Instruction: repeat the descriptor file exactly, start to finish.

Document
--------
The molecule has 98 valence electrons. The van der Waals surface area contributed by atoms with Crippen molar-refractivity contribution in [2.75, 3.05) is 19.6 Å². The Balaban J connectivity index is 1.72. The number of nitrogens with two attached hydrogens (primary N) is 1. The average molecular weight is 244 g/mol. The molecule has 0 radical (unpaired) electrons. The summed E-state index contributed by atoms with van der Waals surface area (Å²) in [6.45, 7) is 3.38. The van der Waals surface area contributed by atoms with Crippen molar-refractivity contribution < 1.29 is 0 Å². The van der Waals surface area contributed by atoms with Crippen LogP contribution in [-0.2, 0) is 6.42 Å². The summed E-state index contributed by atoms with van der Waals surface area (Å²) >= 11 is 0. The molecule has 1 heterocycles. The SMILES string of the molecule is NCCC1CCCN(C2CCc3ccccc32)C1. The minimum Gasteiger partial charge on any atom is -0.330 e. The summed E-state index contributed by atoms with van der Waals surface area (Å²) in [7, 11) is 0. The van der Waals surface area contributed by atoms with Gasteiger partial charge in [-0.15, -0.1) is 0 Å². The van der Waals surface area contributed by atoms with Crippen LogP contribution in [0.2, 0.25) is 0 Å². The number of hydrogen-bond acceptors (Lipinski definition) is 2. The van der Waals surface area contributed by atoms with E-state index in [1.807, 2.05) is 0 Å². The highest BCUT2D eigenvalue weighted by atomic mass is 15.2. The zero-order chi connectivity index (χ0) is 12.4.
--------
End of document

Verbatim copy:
The molecule has 98 valence electrons. The van der Waals surface area contributed by atoms with Crippen molar-refractivity contribution in [2.75, 3.05) is 19.6 Å². The Balaban J connectivity index is 1.72. The number of nitrogens with two attached hydrogens (primary N) is 1. The average molecular weight is 244 g/mol. The molecule has 0 radical (unpaired) electrons. The summed E-state index contributed by atoms with van der Waals surface area (Å²) in [6.45, 7) is 3.38. The van der Waals surface area contributed by atoms with Crippen molar-refractivity contribution < 1.29 is 0 Å². The van der Waals surface area contributed by atoms with Crippen LogP contribution in [-0.2, 0) is 6.42 Å². The summed E-state index contributed by atoms with van der Waals surface area (Å²) >= 11 is 0. The molecule has 1 heterocycles. The SMILES string of the molecule is NCCC1CCCN(C2CCc3ccccc32)C1. The minimum Gasteiger partial charge on any atom is -0.330 e. The summed E-state index contributed by atoms with van der Waals surface area (Å²) in [7, 11) is 0. The van der Waals surface area contributed by atoms with Gasteiger partial charge in [-0.15, -0.1) is 0 Å². The van der Waals surface area contributed by atoms with Crippen LogP contribution in [0.2, 0.25) is 0 Å². The number of hydrogen-bond acceptors (Lipinski definition) is 2. The van der Waals surface area contributed by atoms with E-state index in [1.807, 2.05) is 0 Å². The highest BCUT2D eigenvalue weighted by atomic mass is 15.2. The zero-order chi connectivity index (χ0) is 12.4.